8. Syncing Multiple Viewers
In this chapter, we will create a viewer helper class to keep our viewer states synchronized.
- Managing Multiple Viewers
- Traversing the Model Tree
There are a few ways you could approach synchronizing both viewers, like passing in the second viewer to the operator and making the same calls again on that viewer, but that would create high coupling between separate WebViewer objects. Therefore, you can abstract that same concept into an external helper class that manages any viewers in the application. While you only have two viewers in this application, this can be extended to an arbitrary number of viewers.
In your src/js folder, create a new file called syncHelper.js. Open the file, and create a class called syncHelper and make it the default export for the module. The purpose of this class is to query the model state in the main viewer (the source of truth), and then update all other viewers attached. The constructor will take in an array of WebViewer objects and assign the first element as the mainViewer. All subsequent viewers are "attached viewers" that are updated to reflect the main viewer's state. We will also track the nodes of the main viewer, so we don't need to iterate through the model tree every time to find them. Lastly, we will store a Boolean indicating if we need to update the model nodes or not.
We want to have a function that executes when we have changed any node transforms in our main viewer, like we do with the transformOperator class. The function will gather all the transforms for the node IDs provided (an argument to the function), and make sure the attached viewers set their model nodes to the values. You can use a Map to store the nodeId and its transformation matrix as a key-value pair. Then use that Map to set the node matrices for the attached viewers.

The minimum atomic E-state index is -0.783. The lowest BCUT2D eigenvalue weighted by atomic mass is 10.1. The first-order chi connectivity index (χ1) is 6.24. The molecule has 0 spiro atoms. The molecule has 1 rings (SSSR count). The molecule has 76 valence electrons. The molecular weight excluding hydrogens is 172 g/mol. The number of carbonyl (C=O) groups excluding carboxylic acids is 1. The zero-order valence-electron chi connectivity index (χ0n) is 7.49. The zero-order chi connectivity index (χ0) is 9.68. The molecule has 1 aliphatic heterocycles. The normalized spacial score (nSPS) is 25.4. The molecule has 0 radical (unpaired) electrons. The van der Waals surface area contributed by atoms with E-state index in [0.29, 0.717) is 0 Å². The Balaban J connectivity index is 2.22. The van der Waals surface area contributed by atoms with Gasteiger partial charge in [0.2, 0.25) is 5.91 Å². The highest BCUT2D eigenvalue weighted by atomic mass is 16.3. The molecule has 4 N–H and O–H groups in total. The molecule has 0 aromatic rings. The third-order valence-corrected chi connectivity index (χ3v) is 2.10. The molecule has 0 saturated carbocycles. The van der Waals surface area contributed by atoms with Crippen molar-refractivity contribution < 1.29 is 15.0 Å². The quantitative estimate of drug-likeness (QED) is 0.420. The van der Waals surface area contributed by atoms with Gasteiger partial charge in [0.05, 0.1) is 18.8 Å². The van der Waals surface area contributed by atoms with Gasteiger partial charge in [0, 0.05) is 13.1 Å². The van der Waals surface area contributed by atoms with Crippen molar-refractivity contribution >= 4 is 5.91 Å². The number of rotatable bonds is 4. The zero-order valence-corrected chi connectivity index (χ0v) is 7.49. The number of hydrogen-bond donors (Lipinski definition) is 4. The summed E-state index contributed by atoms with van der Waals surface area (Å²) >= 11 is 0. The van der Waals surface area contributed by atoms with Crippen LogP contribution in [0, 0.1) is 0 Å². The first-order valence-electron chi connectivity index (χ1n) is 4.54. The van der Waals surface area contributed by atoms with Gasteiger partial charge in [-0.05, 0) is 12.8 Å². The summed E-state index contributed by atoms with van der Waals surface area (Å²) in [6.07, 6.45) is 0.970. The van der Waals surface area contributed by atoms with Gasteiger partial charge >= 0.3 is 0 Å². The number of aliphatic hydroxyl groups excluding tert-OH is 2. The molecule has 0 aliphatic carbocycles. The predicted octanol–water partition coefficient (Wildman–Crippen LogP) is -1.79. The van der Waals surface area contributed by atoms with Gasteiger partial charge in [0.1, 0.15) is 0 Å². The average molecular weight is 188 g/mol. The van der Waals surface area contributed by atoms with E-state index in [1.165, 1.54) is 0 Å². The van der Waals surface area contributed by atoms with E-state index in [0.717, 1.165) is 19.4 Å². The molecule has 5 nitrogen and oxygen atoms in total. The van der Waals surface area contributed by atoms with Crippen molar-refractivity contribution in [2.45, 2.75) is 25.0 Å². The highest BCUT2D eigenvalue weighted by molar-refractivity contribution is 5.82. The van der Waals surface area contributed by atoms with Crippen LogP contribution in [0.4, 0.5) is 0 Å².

Lastly, let's write some accessor member functions for later use.
With this in place, let's go back and instantiate this syncHelper class in our main application. Once again, include the syncHelper.js file.
Once you have instantiated all your WebViewer objects and stored them in an array, you can instantiate a syncHelper object. Add the following code to the constructor in app.js.
Now any object that plans to modify the scene in the main viewer can be passed this syncHelper object, and it will manage updating the scene in the attached viewers. To illustrate, let's modify our transformOpertator constructor to take a syncHelper object instead. Our instantiation in the app.js file will now look like this:
Revisiting transformOperator.js, we will modify the constructor to reflect these changes.
Now that you have the viewSync object available in this function, we can pass the selection results we used to add the handles to the syncNodeTransforms method of the viewSync object. The onMouseMove function would now look like this:
As you can see we are telling the helper object to check the transforms on the provided nodeIds of selected nodes. Let's see how the handle operator now works in the main application.
Let's build out our syncHelper a bit more. We could expand the syncNodeTransforms function to check against the entire model scene too, and not just the provided node IDs. By keeping track of the nodes of the master model tree in the main viewer, we can always sync all corresponding nodes in each attached viewer. To do this, we will build up a flattened array of all model node IDs and store them as a syncHelper property. When the model nodes change, we will request an update to the nodes.